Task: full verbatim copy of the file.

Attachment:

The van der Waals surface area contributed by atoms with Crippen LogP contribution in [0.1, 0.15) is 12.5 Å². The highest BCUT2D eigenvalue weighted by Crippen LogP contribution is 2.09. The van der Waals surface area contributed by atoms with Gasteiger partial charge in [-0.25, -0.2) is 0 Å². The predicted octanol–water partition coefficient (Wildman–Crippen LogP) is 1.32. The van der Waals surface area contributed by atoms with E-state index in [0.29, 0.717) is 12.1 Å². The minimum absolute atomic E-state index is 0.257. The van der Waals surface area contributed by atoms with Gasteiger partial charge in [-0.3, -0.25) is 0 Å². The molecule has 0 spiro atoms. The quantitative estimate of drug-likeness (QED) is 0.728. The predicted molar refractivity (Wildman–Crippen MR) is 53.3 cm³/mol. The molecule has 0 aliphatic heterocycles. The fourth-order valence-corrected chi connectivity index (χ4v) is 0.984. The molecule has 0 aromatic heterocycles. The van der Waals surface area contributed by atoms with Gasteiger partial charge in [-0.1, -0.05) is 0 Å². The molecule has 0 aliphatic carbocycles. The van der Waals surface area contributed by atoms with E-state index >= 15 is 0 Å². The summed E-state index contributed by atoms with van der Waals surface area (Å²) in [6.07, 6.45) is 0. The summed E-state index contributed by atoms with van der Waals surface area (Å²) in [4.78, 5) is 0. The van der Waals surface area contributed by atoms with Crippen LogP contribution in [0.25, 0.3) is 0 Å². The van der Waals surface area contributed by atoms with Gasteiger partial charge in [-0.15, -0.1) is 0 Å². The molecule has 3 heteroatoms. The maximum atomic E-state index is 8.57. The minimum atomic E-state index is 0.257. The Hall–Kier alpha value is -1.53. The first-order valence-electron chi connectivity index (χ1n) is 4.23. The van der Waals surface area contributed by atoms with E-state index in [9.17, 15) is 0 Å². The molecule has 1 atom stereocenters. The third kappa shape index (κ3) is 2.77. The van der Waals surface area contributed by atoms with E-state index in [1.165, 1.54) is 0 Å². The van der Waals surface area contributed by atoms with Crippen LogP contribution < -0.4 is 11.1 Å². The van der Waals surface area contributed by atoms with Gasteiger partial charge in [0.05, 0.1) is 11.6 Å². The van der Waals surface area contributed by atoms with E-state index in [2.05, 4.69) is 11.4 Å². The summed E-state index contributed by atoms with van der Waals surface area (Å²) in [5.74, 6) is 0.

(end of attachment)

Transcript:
The van der Waals surface area contributed by atoms with Crippen LogP contribution in [0.1, 0.15) is 12.5 Å². The highest BCUT2D eigenvalue weighted by Crippen LogP contribution is 2.09. The van der Waals surface area contributed by atoms with Gasteiger partial charge in [-0.25, -0.2) is 0 Å². The predicted octanol–water partition coefficient (Wildman–Crippen LogP) is 1.32. The van der Waals surface area contributed by atoms with E-state index in [0.29, 0.717) is 12.1 Å². The minimum absolute atomic E-state index is 0.257. The van der Waals surface area contributed by atoms with Gasteiger partial charge in [-0.3, -0.25) is 0 Å². The molecule has 0 spiro atoms. The quantitative estimate of drug-likeness (QED) is 0.728. The predicted molar refractivity (Wildman–Crippen MR) is 53.3 cm³/mol. The molecule has 0 aliphatic heterocycles. The fourth-order valence-corrected chi connectivity index (χ4v) is 0.984. The molecule has 0 aromatic heterocycles. The van der Waals surface area contributed by atoms with Gasteiger partial charge in [-0.1, -0.05) is 0 Å². The molecule has 0 aliphatic carbocycles. The van der Waals surface area contributed by atoms with E-state index >= 15 is 0 Å². The summed E-state index contributed by atoms with van der Waals surface area (Å²) in [6.07, 6.45) is 0. The summed E-state index contributed by atoms with van der Waals surface area (Å²) in [4.78, 5) is 0. The van der Waals surface area contributed by atoms with Crippen LogP contribution in [0.25, 0.3) is 0 Å². The van der Waals surface area contributed by atoms with Gasteiger partial charge in [-0.15, -0.1) is 0 Å². The molecule has 3 heteroatoms. The maximum atomic E-state index is 8.57. The minimum atomic E-state index is 0.257. The Hall–Kier alpha value is -1.53. The first-order valence-electron chi connectivity index (χ1n) is 4.23. The van der Waals surface area contributed by atoms with E-state index in [9.17, 15) is 0 Å². The molecule has 1 atom stereocenters. The third kappa shape index (κ3) is 2.77. The van der Waals surface area contributed by atoms with E-state index in [1.165, 1.54) is 0 Å². The van der Waals surface area contributed by atoms with Crippen LogP contribution < -0.4 is 11.1 Å². The van der Waals surface area contributed by atoms with Gasteiger partial charge in [0.05, 0.1) is 11.6 Å². The van der Waals surface area contributed by atoms with E-state index in [2.05, 4.69) is 11.4 Å². The summed E-state index contributed by atoms with van der Waals surface area (Å²) in [5.74, 6) is 0.